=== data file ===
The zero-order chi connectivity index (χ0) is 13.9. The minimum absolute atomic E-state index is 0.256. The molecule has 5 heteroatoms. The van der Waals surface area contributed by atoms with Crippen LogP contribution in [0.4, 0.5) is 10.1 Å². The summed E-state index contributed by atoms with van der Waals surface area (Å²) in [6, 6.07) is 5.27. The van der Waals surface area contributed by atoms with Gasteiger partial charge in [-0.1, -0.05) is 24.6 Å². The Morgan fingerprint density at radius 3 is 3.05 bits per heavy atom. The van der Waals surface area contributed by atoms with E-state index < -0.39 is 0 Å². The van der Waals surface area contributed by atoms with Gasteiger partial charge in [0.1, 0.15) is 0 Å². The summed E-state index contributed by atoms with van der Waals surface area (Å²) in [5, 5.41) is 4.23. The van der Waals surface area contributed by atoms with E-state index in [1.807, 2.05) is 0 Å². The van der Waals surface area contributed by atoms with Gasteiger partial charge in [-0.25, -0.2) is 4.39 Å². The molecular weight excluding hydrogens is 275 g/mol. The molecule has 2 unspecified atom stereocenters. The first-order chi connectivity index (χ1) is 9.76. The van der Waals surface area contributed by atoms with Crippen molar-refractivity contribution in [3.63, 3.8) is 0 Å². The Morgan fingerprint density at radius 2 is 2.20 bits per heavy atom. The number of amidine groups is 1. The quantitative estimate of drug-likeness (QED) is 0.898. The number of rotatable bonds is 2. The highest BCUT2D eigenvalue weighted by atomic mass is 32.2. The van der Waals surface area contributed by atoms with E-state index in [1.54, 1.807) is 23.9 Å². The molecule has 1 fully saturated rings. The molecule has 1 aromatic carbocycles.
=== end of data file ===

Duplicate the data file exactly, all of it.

The zero-order chi connectivity index (χ0) is 13.9. The minimum absolute atomic E-state index is 0.256. The molecule has 5 heteroatoms. The van der Waals surface area contributed by atoms with Crippen LogP contribution in [0.4, 0.5) is 10.1 Å². The summed E-state index contributed by atoms with van der Waals surface area (Å²) in [6, 6.07) is 5.27. The van der Waals surface area contributed by atoms with Gasteiger partial charge in [-0.1, -0.05) is 24.6 Å². The Morgan fingerprint density at radius 3 is 3.05 bits per heavy atom. The van der Waals surface area contributed by atoms with E-state index < -0.39 is 0 Å². The van der Waals surface area contributed by atoms with Gasteiger partial charge in [0.1, 0.15) is 0 Å². The summed E-state index contributed by atoms with van der Waals surface area (Å²) in [5, 5.41) is 4.23. The van der Waals surface area contributed by atoms with E-state index in [1.807, 2.05) is 0 Å². The van der Waals surface area contributed by atoms with Gasteiger partial charge in [-0.25, -0.2) is 4.39 Å². The molecular weight excluding hydrogens is 275 g/mol. The molecule has 2 unspecified atom stereocenters. The first-order chi connectivity index (χ1) is 9.76. The van der Waals surface area contributed by atoms with Crippen molar-refractivity contribution in [3.63, 3.8) is 0 Å². The Morgan fingerprint density at radius 2 is 2.20 bits per heavy atom. The number of amidine groups is 1. The quantitative estimate of drug-likeness (QED) is 0.898. The number of rotatable bonds is 2. The highest BCUT2D eigenvalue weighted by atomic mass is 32.2. The van der Waals surface area contributed by atoms with E-state index in [1.54, 1.807) is 23.9 Å². The molecule has 1 fully saturated rings. The molecule has 1 aromatic carbocycles.